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/ Legal Rights In The COVID-19 Crisis For Workers

Do you qualify as an employee?

Has your employer mentioned financial difficulties regarding the payment of your salary?

There is now a Coronavirus Job Retention Scheme. Any employer in the country – small or large, charitable or non-profit – is eligible for the scheme. This scheme is already up and running and is currently set to last until the end of October 2020. There is currently no financial limit on the amount the government will ultimately provide to support jobs.

If your employer cannot cover staff costs due to COVID-19, they may be able to access support to continue paying part of your wage to avoid redundancies.

This new scheme will provide for 80% of salaries to be covered via HMRC grants with effect and be backdated from 1 March 2020 for individual salaries of up to £2,500 per month (it is important to mention that it is not currently clear if that figure is before or after tax). Further, the 80% grant does not include non-monetary benefits, such as a car.

How can you access this scheme? Your employer will need to apply for the grant and designate affected employees as “Furloughed Workers” and notify you of this change and you will be kept on payroll rather than being made redundant.

From 1 July 2020, furloughed employees will be allowed to go back to work on a part time basis with the government continuing to pay 80% of wages for any of the normal hours you do no work until the end of August. Any working hours arrangement that you agree with your employer must cover at least one week and be confirmed by your employer in writing.

From August 2020, the Coronavirus Job Retention scheme will be slowly tapered.

In August, the government will continue to pay 80% of wages up to a cap of £2,500, but employers will pay the employer’s national insurance contributions and pension contributions.

In September, the government will pay 70% of wages up to a cap of £2,187.50 for the hours the employee does not work. Employers will pay the employer’s national insurance contributions, pension contributions and 10% of wages to make up 80% of the total up to a cap of £2,500.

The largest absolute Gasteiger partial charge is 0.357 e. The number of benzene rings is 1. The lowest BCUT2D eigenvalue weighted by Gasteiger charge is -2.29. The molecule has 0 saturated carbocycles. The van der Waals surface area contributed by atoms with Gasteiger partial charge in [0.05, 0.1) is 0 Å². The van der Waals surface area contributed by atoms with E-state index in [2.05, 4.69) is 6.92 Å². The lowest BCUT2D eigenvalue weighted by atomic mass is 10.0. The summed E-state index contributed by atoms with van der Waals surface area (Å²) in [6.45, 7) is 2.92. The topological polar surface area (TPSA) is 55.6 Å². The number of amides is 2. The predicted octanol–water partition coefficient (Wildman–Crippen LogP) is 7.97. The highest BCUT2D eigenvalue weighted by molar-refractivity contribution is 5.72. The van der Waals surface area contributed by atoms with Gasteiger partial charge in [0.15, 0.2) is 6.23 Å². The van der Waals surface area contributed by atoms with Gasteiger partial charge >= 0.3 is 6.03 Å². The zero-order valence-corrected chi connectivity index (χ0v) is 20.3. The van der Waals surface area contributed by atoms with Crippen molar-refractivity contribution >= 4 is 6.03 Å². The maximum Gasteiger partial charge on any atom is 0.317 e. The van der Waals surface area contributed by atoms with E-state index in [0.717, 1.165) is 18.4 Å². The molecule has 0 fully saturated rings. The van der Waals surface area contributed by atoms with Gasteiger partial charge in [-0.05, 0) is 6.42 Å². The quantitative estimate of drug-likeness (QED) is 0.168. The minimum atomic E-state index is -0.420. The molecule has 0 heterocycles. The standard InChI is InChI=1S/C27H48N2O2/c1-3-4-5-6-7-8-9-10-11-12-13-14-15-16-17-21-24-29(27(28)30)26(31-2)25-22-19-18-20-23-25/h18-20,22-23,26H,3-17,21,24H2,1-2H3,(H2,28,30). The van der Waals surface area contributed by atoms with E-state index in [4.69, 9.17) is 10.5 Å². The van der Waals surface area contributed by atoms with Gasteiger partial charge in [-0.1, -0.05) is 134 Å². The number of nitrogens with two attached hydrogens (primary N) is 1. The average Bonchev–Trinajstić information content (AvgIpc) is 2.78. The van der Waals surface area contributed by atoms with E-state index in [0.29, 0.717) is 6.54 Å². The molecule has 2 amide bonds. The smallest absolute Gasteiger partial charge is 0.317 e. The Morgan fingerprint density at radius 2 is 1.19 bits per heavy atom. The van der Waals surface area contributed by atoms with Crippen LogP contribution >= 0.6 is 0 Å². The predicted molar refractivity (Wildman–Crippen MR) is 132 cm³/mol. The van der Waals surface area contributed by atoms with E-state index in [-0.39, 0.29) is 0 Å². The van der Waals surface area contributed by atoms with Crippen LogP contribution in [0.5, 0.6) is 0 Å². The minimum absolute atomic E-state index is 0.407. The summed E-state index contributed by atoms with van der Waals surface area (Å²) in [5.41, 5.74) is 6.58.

In October, the government will pay 60% of the wages up to a cap of £1,875 for the hours the employee does not work. Employers will pay the employer’s national insurance contributions, pension contributions and 20% of the wages to make up 80% of the total up to a cap of £2,500.

Employers are not obliged to furlough their PAYE employees.

Employers are not obliged to furlough their entire work force; they can choose to nominate part of their work force as furloughed and make the other employees redundant.

Your employer can still make you redundant after having selected you as a furloughed worker, though your redundancy rights are unaffected (click here to learn more about your redundancy rights.)

This scheme can be used for full-time or part-time employees, as well as those on zero hours and agency contracts as long as they were on the PAYE payroll before 28 February 2020.

Part-time employees can be furloughed by more than one employer (if they work for more than one employer). For example, if you work part-time for two employers, both employers can designate you as a furloughed employee and you will receive two grants which combined can be up to £2,500 per month.

The scheme also covers employees who were made redundant since 28 February 2020, but have since been rehired by that same employer.

Further, to qualify for this scheme, you should not undertake work for them while you are furloughed.

If you require any additional information or clarification, please contact our network of the top UK solicitors or send us your questions.